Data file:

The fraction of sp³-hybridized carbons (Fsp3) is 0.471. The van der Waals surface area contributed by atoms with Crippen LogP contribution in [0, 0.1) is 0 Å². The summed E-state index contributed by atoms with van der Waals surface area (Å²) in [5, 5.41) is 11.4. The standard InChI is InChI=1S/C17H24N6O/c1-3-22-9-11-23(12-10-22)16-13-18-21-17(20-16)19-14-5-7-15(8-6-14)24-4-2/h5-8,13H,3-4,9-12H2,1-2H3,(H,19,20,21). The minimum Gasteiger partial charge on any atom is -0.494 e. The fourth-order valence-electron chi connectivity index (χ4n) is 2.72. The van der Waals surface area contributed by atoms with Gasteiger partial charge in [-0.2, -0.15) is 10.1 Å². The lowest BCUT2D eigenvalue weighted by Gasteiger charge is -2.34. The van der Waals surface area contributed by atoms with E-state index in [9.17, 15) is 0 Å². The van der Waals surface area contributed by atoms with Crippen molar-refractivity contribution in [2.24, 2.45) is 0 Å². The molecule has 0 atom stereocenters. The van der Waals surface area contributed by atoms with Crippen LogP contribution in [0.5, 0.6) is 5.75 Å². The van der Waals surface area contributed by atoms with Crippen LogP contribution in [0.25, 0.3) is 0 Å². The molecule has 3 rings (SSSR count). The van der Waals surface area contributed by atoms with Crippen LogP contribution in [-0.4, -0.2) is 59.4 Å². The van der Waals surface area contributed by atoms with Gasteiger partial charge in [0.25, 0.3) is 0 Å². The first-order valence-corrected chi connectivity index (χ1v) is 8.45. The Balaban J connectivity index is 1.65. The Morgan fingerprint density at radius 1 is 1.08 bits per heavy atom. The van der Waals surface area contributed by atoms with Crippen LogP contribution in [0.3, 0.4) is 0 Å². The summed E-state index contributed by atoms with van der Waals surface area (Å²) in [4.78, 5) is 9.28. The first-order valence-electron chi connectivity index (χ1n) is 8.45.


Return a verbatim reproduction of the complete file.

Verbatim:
The fraction of sp³-hybridized carbons (Fsp3) is 0.471. The van der Waals surface area contributed by atoms with Crippen LogP contribution in [0, 0.1) is 0 Å². The summed E-state index contributed by atoms with van der Waals surface area (Å²) in [5, 5.41) is 11.4. The standard InChI is InChI=1S/C17H24N6O/c1-3-22-9-11-23(12-10-22)16-13-18-21-17(20-16)19-14-5-7-15(8-6-14)24-4-2/h5-8,13H,3-4,9-12H2,1-2H3,(H,19,20,21). The minimum Gasteiger partial charge on any atom is -0.494 e. The fourth-order valence-electron chi connectivity index (χ4n) is 2.72. The van der Waals surface area contributed by atoms with Gasteiger partial charge in [-0.2, -0.15) is 10.1 Å². The lowest BCUT2D eigenvalue weighted by Gasteiger charge is -2.34. The van der Waals surface area contributed by atoms with E-state index in [9.17, 15) is 0 Å². The van der Waals surface area contributed by atoms with Crippen molar-refractivity contribution in [2.24, 2.45) is 0 Å². The molecule has 0 atom stereocenters. The van der Waals surface area contributed by atoms with Crippen LogP contribution in [0.5, 0.6) is 5.75 Å². The van der Waals surface area contributed by atoms with Crippen LogP contribution in [0.25, 0.3) is 0 Å². The molecule has 3 rings (SSSR count). The van der Waals surface area contributed by atoms with Crippen LogP contribution in [-0.4, -0.2) is 59.4 Å². The van der Waals surface area contributed by atoms with Gasteiger partial charge in [0.25, 0.3) is 0 Å². The first-order valence-corrected chi connectivity index (χ1v) is 8.45. The Balaban J connectivity index is 1.65. The Morgan fingerprint density at radius 1 is 1.08 bits per heavy atom. The van der Waals surface area contributed by atoms with Crippen LogP contribution in [0.3, 0.4) is 0 Å². The summed E-state index contributed by atoms with van der Waals surface area (Å²) in [4.78, 5) is 9.28. The first-order valence-electron chi connectivity index (χ1n) is 8.45.